As a business owner, you know how expensive legal fees can be, so the sooner you can settle disputes, the less costly it is.
Mediation is a dispute resolution process in which parties agree to work out a legal matter themselves with the help of a third party.
Mediation typically is a speedy process (certainly quicker than going to court) and can save you money on legal fees. Recommendations resulting from mediation aren’t binding on the parties, but usually are acceptable after completing the process.
Here are 3 situations where you may want to consider using mediation before proceeding to litigation.
1. Contract Disputes
No matter how lengthy and specific the terms of a contract may be, there always seems to be room for ambiguity or situations that weren’t contemplated.
Unless parties can agree informally to resolve any conflicts, one party may take the other to court, seeking to enforce terms, prevent certain actions, or seek monetary awards. Instead of taking this costly and timely route, the parties can agree to mediation. They bring in a neutral third party to act as mediator. The mediator’s job is to help the parties reach their own solution.
It may be helpful in drafting your future agreements to include language suggesting that if a dispute arises, mediation will be the first option for resolving conflicts. Some contracts call for arbitration, which is a non-judicial dispute resolution process but which is binding on the parties; this may or may not be something you want to do.
You can even conduct mediation online under the right circumstances. For example, Mediation.org facilitates online mediation  for a fee of just $200 when the amount in dispute is not more than $10,000 and other conditions are met.
Resources for finding a mediator include:
- Mediation.org 
- Mediate.com 
- Federal Mediation and Conciliation Service (for labor-related mediation)
2. Tax Disputes with the IRS
The IRS’s Small Business/Self-Employed Division has a fast track settlement program that lets you resolve tax issues with the IRS that could not be settled through the IRS appeals process and without going to court. Once your application for mediation is accepted, the process usually takes about 60 days.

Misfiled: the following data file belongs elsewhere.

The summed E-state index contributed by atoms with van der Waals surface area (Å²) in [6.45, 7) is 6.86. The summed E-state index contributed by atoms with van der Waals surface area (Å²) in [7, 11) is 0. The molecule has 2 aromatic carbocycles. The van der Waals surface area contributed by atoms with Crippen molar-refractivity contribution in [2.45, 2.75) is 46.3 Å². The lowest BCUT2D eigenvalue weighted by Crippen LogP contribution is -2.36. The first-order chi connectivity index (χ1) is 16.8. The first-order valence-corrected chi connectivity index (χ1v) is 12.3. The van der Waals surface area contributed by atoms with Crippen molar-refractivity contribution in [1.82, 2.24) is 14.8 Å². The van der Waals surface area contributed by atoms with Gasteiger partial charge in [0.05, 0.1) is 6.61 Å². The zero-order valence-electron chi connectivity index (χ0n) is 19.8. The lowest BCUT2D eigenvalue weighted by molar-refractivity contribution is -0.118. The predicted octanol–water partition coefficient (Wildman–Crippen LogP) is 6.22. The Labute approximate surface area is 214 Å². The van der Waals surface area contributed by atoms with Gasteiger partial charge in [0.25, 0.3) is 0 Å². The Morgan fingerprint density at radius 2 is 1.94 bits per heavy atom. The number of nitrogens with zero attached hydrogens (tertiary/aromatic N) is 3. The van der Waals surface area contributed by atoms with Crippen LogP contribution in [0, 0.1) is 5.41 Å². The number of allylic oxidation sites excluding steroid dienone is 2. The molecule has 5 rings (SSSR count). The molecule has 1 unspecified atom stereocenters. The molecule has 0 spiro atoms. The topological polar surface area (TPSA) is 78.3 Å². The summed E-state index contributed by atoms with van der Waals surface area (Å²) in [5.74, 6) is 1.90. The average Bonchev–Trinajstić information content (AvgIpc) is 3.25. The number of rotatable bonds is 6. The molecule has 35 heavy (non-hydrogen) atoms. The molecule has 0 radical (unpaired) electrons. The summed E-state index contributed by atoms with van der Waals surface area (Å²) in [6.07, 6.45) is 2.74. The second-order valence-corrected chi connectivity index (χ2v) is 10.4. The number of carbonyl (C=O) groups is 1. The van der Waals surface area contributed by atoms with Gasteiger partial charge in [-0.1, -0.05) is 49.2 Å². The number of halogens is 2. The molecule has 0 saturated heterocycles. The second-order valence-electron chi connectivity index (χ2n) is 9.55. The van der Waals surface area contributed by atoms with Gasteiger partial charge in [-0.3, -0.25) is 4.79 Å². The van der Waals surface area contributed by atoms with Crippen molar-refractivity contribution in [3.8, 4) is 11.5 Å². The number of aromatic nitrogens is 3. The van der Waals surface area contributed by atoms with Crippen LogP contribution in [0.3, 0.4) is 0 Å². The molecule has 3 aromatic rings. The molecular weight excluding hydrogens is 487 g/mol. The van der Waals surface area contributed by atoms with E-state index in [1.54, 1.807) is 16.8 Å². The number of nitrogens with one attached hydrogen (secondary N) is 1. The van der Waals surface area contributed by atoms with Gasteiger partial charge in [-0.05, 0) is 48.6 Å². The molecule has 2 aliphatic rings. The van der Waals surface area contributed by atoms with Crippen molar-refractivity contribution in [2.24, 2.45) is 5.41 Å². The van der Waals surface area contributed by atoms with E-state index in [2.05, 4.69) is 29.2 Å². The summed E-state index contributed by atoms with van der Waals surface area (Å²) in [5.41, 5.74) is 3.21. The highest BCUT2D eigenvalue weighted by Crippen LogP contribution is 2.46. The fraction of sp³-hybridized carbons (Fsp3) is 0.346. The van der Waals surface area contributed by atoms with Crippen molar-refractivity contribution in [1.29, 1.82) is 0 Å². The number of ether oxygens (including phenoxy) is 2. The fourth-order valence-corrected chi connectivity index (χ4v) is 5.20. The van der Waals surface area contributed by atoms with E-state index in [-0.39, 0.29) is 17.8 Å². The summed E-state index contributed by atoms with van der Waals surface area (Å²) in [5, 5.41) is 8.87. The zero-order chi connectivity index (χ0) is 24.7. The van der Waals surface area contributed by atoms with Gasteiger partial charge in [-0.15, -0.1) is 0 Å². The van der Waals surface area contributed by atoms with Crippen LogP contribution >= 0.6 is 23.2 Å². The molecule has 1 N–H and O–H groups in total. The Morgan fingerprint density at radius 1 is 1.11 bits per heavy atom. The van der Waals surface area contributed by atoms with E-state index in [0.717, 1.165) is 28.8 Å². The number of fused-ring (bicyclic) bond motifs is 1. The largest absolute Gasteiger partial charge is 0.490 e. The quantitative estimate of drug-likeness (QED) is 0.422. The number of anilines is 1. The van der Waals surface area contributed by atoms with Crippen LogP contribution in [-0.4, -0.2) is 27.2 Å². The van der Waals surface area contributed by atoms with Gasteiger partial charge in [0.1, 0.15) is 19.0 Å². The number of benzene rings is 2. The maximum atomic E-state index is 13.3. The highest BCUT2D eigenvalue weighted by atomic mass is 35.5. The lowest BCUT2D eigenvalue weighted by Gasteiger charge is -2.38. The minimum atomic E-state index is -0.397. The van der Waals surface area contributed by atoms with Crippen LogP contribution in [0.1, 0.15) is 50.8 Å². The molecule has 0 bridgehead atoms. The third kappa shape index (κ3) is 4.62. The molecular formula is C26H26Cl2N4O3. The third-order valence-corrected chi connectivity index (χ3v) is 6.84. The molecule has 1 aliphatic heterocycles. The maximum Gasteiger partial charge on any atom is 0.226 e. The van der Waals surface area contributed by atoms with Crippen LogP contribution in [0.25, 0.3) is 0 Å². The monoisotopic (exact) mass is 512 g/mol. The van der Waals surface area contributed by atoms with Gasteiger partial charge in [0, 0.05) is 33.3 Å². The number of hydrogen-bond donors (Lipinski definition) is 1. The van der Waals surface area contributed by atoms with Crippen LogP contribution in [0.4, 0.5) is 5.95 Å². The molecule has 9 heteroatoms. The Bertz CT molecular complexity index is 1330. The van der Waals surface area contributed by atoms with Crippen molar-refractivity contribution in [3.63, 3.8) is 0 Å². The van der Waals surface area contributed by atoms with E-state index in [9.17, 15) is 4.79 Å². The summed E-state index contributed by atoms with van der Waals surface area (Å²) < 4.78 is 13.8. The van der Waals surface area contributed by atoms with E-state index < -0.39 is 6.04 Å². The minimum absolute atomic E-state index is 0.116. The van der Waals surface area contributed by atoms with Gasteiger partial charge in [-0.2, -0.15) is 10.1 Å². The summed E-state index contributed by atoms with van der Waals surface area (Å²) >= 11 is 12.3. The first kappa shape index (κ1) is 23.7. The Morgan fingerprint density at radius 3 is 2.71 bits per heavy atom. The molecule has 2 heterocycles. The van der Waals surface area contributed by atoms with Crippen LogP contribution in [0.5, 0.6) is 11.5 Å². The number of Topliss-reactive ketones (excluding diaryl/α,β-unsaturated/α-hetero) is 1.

The Appeals mediator usually is an IRS-trained expert and there is no cost for using such a person. If you prefer to use an outside mediator, you’ll have to foot the bill.
Note: Certain cases can’t be mediated (e.g., those already in collection, frivolous issues, and other issues specified by the IRS in Announcement 2011-5 ). If you want to request mediation, file IRS Form 14017 (PDF) along with a written statement detailing your position about the issue in dispute. You can learn more about Fast Track Mediation in this video .
3. Marital Dissolution
The disposition of a business owner’s interest during a divorce can be traumatic and financially devastating. Couples who are splitting up can use mediation to structure their own property settlement and other matters. It has been estimated that legal costs for handling a divorce in the usual way can be 2 to 10 times higher than using mediation.
What’s more, mediation is confidential. In contrast, court proceedings are a matter of public record.
No matter how complex proper issues may be, mediation can address them. When needed, the mediator can suggest bringing in an appraiser, accountant or other professionals. The mediator’s recommendations can always be reviewed by each spouse’s attorney before finalizing any agreement.
Note: When couples can’t agree to marital dissolution issues (usually involving the dissolution itself or child custody matters), some states require mediation before a court will hear the matter. In Alaska, for example, a court can require mediation if the court believes this would lead to a settlement. The court appoints the mediator. In Delaware, the court can order mediation in a contested divorce. Maine has mandatory mediation if one spouse denies there are irreconcilable differences. Several other states have mandatory mediation under various conditions.
Mediation does not eliminate your rights to seek further legal redress for a problem. But it just may be the best, and least costly, course of action to resolve issues plaguing you and your business.
Mediation  Photo via Shutterstock